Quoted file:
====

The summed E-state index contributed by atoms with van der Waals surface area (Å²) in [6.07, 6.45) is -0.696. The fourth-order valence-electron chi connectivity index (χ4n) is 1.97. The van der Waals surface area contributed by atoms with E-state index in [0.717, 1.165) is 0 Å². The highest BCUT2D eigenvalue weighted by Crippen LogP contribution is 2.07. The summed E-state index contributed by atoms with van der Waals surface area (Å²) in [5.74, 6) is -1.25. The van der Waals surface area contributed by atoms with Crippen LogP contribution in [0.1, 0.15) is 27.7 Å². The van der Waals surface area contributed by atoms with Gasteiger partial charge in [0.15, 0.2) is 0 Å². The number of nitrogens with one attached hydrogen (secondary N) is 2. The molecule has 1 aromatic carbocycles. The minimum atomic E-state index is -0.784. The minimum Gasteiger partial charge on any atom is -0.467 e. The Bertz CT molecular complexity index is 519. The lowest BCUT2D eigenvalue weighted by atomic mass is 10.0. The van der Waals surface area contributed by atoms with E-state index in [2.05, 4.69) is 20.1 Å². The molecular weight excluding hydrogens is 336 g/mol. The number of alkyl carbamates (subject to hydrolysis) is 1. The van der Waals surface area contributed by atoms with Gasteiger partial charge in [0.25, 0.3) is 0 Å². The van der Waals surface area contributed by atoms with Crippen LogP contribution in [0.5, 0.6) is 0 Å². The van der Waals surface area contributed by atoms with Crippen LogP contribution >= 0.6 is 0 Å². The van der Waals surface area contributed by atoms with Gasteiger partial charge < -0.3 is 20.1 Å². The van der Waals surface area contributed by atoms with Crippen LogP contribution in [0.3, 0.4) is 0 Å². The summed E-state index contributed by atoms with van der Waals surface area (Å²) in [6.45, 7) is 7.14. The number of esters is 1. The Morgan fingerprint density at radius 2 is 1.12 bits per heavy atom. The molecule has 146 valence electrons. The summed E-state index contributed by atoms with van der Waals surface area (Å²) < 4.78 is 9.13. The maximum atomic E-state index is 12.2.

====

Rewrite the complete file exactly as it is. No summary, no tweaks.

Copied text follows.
The summed E-state index contributed by atoms with van der Waals surface area (Å²) in [6.07, 6.45) is -0.696. The fourth-order valence-electron chi connectivity index (χ4n) is 1.97. The van der Waals surface area contributed by atoms with E-state index in [0.717, 1.165) is 0 Å². The highest BCUT2D eigenvalue weighted by Crippen LogP contribution is 2.07. The summed E-state index contributed by atoms with van der Waals surface area (Å²) in [5.74, 6) is -1.25. The van der Waals surface area contributed by atoms with Crippen LogP contribution in [0.1, 0.15) is 27.7 Å². The van der Waals surface area contributed by atoms with Gasteiger partial charge in [0.15, 0.2) is 0 Å². The number of nitrogens with one attached hydrogen (secondary N) is 2. The molecule has 1 aromatic carbocycles. The minimum atomic E-state index is -0.784. The minimum Gasteiger partial charge on any atom is -0.467 e. The Bertz CT molecular complexity index is 519. The lowest BCUT2D eigenvalue weighted by atomic mass is 10.0. The van der Waals surface area contributed by atoms with E-state index in [2.05, 4.69) is 20.1 Å². The molecular weight excluding hydrogens is 336 g/mol. The number of alkyl carbamates (subject to hydrolysis) is 1. The van der Waals surface area contributed by atoms with Gasteiger partial charge in [0.25, 0.3) is 0 Å². The van der Waals surface area contributed by atoms with Crippen LogP contribution in [0.5, 0.6) is 0 Å². The van der Waals surface area contributed by atoms with Crippen LogP contribution >= 0.6 is 0 Å². The van der Waals surface area contributed by atoms with Gasteiger partial charge < -0.3 is 20.1 Å². The van der Waals surface area contributed by atoms with Crippen LogP contribution in [0.3, 0.4) is 0 Å². The summed E-state index contributed by atoms with van der Waals surface area (Å²) in [6.45, 7) is 7.14. The number of esters is 1. The Morgan fingerprint density at radius 2 is 1.12 bits per heavy atom. The molecule has 146 valence electrons. The summed E-state index contributed by atoms with van der Waals surface area (Å²) < 4.78 is 9.13. The maximum atomic E-state index is 12.2.